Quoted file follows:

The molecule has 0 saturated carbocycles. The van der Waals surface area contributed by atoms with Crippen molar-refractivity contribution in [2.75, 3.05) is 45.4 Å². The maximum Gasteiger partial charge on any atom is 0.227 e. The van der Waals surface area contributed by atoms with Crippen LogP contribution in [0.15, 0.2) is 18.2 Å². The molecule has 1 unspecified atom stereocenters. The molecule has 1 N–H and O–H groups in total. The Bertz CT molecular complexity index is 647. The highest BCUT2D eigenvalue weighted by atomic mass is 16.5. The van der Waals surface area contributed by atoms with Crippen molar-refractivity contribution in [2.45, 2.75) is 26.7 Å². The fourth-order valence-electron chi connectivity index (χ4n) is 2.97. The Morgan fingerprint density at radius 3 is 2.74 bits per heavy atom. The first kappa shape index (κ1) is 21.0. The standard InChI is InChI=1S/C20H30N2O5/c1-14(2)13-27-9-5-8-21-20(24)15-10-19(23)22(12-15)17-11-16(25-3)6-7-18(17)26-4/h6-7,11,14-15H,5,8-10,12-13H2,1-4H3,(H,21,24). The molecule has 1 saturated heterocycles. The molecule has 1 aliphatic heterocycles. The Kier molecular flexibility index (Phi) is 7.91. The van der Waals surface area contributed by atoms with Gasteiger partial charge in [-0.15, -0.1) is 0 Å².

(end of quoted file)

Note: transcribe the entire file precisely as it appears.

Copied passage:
The molecule has 0 saturated carbocycles. The van der Waals surface area contributed by atoms with Crippen molar-refractivity contribution in [2.75, 3.05) is 45.4 Å². The maximum Gasteiger partial charge on any atom is 0.227 e. The van der Waals surface area contributed by atoms with Crippen LogP contribution in [0.15, 0.2) is 18.2 Å². The molecule has 1 unspecified atom stereocenters. The molecule has 1 N–H and O–H groups in total. The Bertz CT molecular complexity index is 647. The highest BCUT2D eigenvalue weighted by atomic mass is 16.5. The van der Waals surface area contributed by atoms with Crippen molar-refractivity contribution in [2.45, 2.75) is 26.7 Å². The fourth-order valence-electron chi connectivity index (χ4n) is 2.97. The Morgan fingerprint density at radius 3 is 2.74 bits per heavy atom. The first kappa shape index (κ1) is 21.0. The standard InChI is InChI=1S/C20H30N2O5/c1-14(2)13-27-9-5-8-21-20(24)15-10-19(23)22(12-15)17-11-16(25-3)6-7-18(17)26-4/h6-7,11,14-15H,5,8-10,12-13H2,1-4H3,(H,21,24). The molecule has 1 saturated heterocycles. The molecule has 1 aliphatic heterocycles. The Kier molecular flexibility index (Phi) is 7.91. The van der Waals surface area contributed by atoms with Gasteiger partial charge in [-0.15, -0.1) is 0 Å².